New Health Plan for State Employees Could Save Taxpayers Money

Joint Finance Approves Governor’s Plan with Additional Parameters

MacIver News Service | May 21, 2013

[Madison, Wisc…] Governor Scott Walker hopes to lower high healthcare costs the state faces each year by offering state employees the option of selecting a high deductible health plan (HDHP) with a health savings account (HSA) in addition to plans already offered by the state.

The state currently offers employees three options; a fully insured HMO plan from 25 different carriers with a uniform schedule of benefits, a state maintenance plan that is available in counties that do not have a tier one HMO plan, and a standard plan that is a self-insured, preferred provider plan with a schedule of benefits comparable to the first two options.

Under the current plan, state employee health insurance costs are expected to total $1.084 billion with 88 percent or $954.1 million provided by state taxpayers in the form of employer contributions. Employee contributions total $130.1 million and cover 12 percent of the total costs.

Although health care costs in Wisconsin increased at a rate 4.1 percent below the national average from 2008-2013, a HDHP paired with an HSA is seen as a way to reduce costs even further by giving those covered under the plan an incentive to minimize the amount they spend.

HSAs help employees save money for healthcare expenses using pre-tax money earning untaxed interest to help cover increased costs that an employee would face from a higher deductible when they seek treatment. The HSA remains an asset of the employee until the funds in the HSA are depleted, even if the employee is no longer working for the state. The money can be used on medical expenses, like laser eye surgery, that are not covered under the uniform schedule of benefits provided by the state plans currently available.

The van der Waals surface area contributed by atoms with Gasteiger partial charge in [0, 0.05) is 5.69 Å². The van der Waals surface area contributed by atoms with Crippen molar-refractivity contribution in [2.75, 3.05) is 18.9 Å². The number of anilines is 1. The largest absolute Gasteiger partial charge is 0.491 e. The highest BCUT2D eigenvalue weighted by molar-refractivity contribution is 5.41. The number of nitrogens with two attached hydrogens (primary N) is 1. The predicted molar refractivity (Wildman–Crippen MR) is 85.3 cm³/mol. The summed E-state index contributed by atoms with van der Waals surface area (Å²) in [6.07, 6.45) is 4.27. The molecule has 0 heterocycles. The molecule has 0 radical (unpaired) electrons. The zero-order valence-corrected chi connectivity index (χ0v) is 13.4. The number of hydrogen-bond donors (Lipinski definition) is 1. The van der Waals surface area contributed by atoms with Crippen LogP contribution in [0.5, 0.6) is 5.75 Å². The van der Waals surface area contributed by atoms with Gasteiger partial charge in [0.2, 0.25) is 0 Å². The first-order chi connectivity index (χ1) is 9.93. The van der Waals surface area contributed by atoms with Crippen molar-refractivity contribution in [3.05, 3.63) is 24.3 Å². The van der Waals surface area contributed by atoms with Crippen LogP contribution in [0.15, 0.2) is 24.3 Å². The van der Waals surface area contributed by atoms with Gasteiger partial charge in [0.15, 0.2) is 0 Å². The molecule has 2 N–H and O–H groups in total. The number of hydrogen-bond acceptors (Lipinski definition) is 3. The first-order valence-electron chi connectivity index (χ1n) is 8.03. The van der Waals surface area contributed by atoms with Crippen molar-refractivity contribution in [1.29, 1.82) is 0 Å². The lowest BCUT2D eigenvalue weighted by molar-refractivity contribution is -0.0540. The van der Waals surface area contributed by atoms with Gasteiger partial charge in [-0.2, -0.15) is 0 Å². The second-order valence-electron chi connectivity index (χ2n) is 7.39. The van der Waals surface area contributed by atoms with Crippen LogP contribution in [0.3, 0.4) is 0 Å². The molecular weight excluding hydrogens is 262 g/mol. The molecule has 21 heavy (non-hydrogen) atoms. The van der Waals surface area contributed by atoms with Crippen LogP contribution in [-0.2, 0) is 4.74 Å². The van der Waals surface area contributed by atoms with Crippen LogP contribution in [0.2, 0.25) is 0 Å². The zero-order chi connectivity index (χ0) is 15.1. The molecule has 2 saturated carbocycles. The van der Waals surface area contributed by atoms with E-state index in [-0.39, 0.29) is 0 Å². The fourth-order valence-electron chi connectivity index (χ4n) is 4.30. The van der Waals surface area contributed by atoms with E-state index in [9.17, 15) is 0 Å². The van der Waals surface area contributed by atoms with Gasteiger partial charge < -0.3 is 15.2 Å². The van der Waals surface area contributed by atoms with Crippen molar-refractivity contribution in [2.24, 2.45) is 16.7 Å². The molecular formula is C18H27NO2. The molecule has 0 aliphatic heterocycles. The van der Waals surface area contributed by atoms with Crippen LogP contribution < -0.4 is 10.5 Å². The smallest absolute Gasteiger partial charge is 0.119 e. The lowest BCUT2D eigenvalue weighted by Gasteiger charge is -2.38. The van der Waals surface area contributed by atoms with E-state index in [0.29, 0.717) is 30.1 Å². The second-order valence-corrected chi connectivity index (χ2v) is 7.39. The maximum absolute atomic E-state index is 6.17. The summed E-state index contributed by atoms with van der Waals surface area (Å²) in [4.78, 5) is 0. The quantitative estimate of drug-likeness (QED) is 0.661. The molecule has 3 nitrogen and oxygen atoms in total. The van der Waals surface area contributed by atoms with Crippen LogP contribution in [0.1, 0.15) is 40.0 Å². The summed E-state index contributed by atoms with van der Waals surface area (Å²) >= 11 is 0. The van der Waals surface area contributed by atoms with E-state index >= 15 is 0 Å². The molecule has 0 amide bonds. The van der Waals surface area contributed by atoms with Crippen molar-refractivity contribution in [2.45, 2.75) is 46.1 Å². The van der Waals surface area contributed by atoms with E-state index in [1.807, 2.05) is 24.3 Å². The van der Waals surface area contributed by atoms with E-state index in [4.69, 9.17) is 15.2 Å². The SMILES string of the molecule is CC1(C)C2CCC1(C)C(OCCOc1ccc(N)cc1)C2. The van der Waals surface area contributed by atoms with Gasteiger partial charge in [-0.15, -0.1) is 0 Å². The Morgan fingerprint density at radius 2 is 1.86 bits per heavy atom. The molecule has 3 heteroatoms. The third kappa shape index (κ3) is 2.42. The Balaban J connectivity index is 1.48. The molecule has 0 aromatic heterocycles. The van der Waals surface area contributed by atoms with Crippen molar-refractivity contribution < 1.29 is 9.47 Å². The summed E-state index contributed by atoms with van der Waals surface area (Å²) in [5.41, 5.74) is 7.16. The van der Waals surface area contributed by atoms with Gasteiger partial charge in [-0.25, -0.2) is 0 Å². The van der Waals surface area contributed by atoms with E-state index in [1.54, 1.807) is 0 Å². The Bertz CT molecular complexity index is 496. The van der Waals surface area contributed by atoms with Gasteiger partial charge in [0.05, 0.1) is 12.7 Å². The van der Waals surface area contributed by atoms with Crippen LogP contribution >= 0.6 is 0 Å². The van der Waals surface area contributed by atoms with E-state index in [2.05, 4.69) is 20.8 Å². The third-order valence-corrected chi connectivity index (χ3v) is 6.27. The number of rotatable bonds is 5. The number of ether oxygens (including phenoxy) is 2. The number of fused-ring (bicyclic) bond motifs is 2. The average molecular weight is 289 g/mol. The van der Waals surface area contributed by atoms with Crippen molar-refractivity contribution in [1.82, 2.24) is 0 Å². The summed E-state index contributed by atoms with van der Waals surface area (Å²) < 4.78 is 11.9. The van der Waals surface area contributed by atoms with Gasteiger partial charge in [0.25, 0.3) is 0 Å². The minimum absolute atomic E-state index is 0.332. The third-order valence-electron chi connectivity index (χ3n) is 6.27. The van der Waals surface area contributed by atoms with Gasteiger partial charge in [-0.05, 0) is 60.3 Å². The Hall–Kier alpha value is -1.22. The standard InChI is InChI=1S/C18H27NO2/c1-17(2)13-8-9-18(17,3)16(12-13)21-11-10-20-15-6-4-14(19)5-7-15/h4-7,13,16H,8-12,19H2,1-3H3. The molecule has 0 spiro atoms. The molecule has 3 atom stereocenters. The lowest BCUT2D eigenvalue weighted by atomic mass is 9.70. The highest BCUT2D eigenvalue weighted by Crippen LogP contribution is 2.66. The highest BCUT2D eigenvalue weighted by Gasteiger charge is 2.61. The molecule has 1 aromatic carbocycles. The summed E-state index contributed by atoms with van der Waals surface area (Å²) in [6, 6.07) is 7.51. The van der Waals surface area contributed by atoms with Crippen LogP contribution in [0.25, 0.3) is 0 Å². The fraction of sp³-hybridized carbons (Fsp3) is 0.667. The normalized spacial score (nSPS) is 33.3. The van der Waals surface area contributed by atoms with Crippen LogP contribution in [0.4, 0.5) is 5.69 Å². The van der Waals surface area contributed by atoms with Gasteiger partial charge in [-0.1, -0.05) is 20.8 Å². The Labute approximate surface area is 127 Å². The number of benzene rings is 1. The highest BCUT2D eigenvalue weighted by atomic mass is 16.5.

Additionally, money can be withdrawn anytime for non-health related expenses, but money withdrawn for non-health related expenses is taxed, and if the individual withdrawing the money is under 65 years of age, subject to a 20 percent penalty.

The fact that HSAs are an asset of the employee even if they are no longer working for the state is seen by some as a problem since the unused portion of the employer contribution becomes property of the employee at the end of each year. They also see the ability to use the plan for medical expenses not covered under the other plans as unfair. However, supporters say that the plan can reduce costs for the state and save taxpayer money.

The Joint Committee on Finance voted on Tuesday to adopt the Governor’s plan and add additional parameters to the program. The provisions added by JFC require the Government Insurance Board and Office of State Employment Relations to clarify “the required deductible amounts, the out-of-pocket maximum limits, projected premium rates, the employer contributions to the HSAs, and any other relevant factors to complete the program plan,” according to the Legislative Fiscal Bureau.

The plan from JFC would also require an actuary to then recommend changes to the program that would make it more cost effective. This plan would require the actuary’s recommendations be reported to the Governor and JFC no later than January 31, 2014.

At this time, there are not enough specifics in the plan to accurately determine the cost to implement the HDHP/HSA or the savings that it might offer, but savings from the plan were estimated to be $6,867,700 in 2014-15 according to the administration.